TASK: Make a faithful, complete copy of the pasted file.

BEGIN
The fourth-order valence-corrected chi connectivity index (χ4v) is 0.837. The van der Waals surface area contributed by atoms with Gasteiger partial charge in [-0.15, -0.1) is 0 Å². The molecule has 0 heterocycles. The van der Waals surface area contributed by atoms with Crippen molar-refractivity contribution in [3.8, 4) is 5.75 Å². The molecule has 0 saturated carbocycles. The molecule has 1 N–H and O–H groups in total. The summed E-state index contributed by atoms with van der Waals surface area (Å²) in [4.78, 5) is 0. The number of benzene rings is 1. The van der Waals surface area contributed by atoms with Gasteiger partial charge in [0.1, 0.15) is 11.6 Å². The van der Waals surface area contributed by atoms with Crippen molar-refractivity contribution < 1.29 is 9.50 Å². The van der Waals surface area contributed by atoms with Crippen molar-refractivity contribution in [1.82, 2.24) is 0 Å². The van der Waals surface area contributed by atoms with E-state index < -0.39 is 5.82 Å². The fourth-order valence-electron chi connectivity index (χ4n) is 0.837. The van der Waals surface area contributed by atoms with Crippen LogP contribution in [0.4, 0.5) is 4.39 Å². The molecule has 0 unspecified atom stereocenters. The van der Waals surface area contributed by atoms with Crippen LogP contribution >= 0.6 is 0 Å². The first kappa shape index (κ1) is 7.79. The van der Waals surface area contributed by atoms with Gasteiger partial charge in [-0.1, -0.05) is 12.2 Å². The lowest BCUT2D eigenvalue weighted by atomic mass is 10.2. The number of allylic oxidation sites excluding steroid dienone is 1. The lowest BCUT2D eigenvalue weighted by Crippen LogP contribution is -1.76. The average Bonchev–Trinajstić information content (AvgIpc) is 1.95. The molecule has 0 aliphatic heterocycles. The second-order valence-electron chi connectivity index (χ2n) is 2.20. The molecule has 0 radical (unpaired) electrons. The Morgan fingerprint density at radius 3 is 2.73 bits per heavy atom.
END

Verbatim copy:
The fourth-order valence-corrected chi connectivity index (χ4v) is 0.837. The van der Waals surface area contributed by atoms with Gasteiger partial charge in [-0.15, -0.1) is 0 Å². The molecule has 0 heterocycles. The van der Waals surface area contributed by atoms with Crippen molar-refractivity contribution in [3.8, 4) is 5.75 Å². The molecule has 0 saturated carbocycles. The molecule has 1 N–H and O–H groups in total. The summed E-state index contributed by atoms with van der Waals surface area (Å²) in [4.78, 5) is 0. The number of benzene rings is 1. The van der Waals surface area contributed by atoms with Gasteiger partial charge in [0.1, 0.15) is 11.6 Å². The van der Waals surface area contributed by atoms with Crippen molar-refractivity contribution < 1.29 is 9.50 Å². The van der Waals surface area contributed by atoms with Crippen molar-refractivity contribution in [1.82, 2.24) is 0 Å². The van der Waals surface area contributed by atoms with E-state index < -0.39 is 5.82 Å². The fourth-order valence-electron chi connectivity index (χ4n) is 0.837. The van der Waals surface area contributed by atoms with Crippen LogP contribution in [0.4, 0.5) is 4.39 Å². The molecule has 0 unspecified atom stereocenters. The van der Waals surface area contributed by atoms with Crippen LogP contribution >= 0.6 is 0 Å². The first kappa shape index (κ1) is 7.79. The van der Waals surface area contributed by atoms with Gasteiger partial charge in [-0.1, -0.05) is 12.2 Å². The lowest BCUT2D eigenvalue weighted by atomic mass is 10.2. The number of allylic oxidation sites excluding steroid dienone is 1. The lowest BCUT2D eigenvalue weighted by Crippen LogP contribution is -1.76. The average Bonchev–Trinajstić information content (AvgIpc) is 1.95. The molecule has 0 aliphatic heterocycles. The second-order valence-electron chi connectivity index (χ2n) is 2.20. The molecule has 0 radical (unpaired) electrons. The Morgan fingerprint density at radius 3 is 2.73 bits per heavy atom.